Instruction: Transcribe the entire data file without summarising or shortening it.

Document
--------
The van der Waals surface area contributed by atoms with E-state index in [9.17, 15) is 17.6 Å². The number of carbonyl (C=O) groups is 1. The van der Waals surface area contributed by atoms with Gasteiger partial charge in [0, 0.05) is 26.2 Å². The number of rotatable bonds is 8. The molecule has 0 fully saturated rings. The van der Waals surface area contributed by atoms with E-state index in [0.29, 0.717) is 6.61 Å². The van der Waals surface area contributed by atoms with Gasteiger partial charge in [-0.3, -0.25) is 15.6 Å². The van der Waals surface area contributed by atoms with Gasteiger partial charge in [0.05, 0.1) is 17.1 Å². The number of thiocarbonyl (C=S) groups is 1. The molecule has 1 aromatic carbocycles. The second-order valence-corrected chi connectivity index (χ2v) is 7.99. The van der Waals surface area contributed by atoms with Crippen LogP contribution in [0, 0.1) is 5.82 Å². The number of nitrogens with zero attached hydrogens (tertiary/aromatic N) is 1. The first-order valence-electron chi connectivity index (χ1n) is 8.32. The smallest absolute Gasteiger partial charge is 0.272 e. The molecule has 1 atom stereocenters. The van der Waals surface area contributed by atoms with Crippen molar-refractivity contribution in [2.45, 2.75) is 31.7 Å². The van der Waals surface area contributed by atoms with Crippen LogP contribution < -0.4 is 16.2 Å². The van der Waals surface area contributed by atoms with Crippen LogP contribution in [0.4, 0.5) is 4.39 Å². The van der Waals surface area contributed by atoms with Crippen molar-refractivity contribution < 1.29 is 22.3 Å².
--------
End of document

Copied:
The van der Waals surface area contributed by atoms with E-state index in [9.17, 15) is 17.6 Å². The number of carbonyl (C=O) groups is 1. The van der Waals surface area contributed by atoms with Gasteiger partial charge in [0, 0.05) is 26.2 Å². The number of rotatable bonds is 8. The molecule has 0 fully saturated rings. The van der Waals surface area contributed by atoms with E-state index in [0.29, 0.717) is 6.61 Å². The van der Waals surface area contributed by atoms with Gasteiger partial charge in [-0.3, -0.25) is 15.6 Å². The van der Waals surface area contributed by atoms with Gasteiger partial charge in [0.05, 0.1) is 17.1 Å². The number of thiocarbonyl (C=S) groups is 1. The molecule has 1 aromatic carbocycles. The second-order valence-corrected chi connectivity index (χ2v) is 7.99. The van der Waals surface area contributed by atoms with Crippen LogP contribution in [0, 0.1) is 5.82 Å². The number of nitrogens with zero attached hydrogens (tertiary/aromatic N) is 1. The first-order valence-electron chi connectivity index (χ1n) is 8.32. The smallest absolute Gasteiger partial charge is 0.272 e. The molecule has 1 atom stereocenters. The van der Waals surface area contributed by atoms with Crippen molar-refractivity contribution in [2.45, 2.75) is 31.7 Å². The van der Waals surface area contributed by atoms with Crippen LogP contribution < -0.4 is 16.2 Å². The van der Waals surface area contributed by atoms with Crippen LogP contribution in [0.4, 0.5) is 4.39 Å². The van der Waals surface area contributed by atoms with Crippen molar-refractivity contribution < 1.29 is 22.3 Å².